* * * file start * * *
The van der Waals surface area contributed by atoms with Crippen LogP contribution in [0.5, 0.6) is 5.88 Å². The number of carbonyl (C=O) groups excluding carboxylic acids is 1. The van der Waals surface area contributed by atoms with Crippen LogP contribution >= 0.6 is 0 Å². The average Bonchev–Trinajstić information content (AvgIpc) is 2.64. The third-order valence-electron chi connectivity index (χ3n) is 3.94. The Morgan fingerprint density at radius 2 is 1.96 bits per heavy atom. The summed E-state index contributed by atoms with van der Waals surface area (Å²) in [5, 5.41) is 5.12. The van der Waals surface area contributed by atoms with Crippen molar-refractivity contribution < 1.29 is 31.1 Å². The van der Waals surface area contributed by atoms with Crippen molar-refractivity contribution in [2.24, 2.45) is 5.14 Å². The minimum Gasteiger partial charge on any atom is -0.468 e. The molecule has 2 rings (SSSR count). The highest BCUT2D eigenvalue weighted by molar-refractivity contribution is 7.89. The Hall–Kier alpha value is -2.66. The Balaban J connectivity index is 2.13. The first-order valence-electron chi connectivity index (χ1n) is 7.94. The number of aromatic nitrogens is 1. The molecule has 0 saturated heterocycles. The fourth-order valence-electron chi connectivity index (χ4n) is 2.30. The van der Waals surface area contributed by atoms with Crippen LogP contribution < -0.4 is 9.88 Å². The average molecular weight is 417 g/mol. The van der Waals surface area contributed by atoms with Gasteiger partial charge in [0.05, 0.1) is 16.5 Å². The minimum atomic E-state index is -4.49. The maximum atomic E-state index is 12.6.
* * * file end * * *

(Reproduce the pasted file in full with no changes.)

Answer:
The van der Waals surface area contributed by atoms with Crippen LogP contribution in [0.5, 0.6) is 5.88 Å². The number of carbonyl (C=O) groups excluding carboxylic acids is 1. The van der Waals surface area contributed by atoms with Crippen LogP contribution >= 0.6 is 0 Å². The average Bonchev–Trinajstić information content (AvgIpc) is 2.64. The third-order valence-electron chi connectivity index (χ3n) is 3.94. The Morgan fingerprint density at radius 2 is 1.96 bits per heavy atom. The summed E-state index contributed by atoms with van der Waals surface area (Å²) in [5, 5.41) is 5.12. The van der Waals surface area contributed by atoms with Crippen molar-refractivity contribution < 1.29 is 31.1 Å². The van der Waals surface area contributed by atoms with Crippen molar-refractivity contribution in [2.24, 2.45) is 5.14 Å². The minimum Gasteiger partial charge on any atom is -0.468 e. The molecule has 2 rings (SSSR count). The highest BCUT2D eigenvalue weighted by molar-refractivity contribution is 7.89. The Hall–Kier alpha value is -2.66. The Balaban J connectivity index is 2.13. The first-order valence-electron chi connectivity index (χ1n) is 7.94. The number of aromatic nitrogens is 1. The molecule has 0 saturated heterocycles. The fourth-order valence-electron chi connectivity index (χ4n) is 2.30. The van der Waals surface area contributed by atoms with Crippen LogP contribution < -0.4 is 9.88 Å². The average molecular weight is 417 g/mol. The van der Waals surface area contributed by atoms with Gasteiger partial charge in [0.05, 0.1) is 16.5 Å². The minimum atomic E-state index is -4.49. The maximum atomic E-state index is 12.6.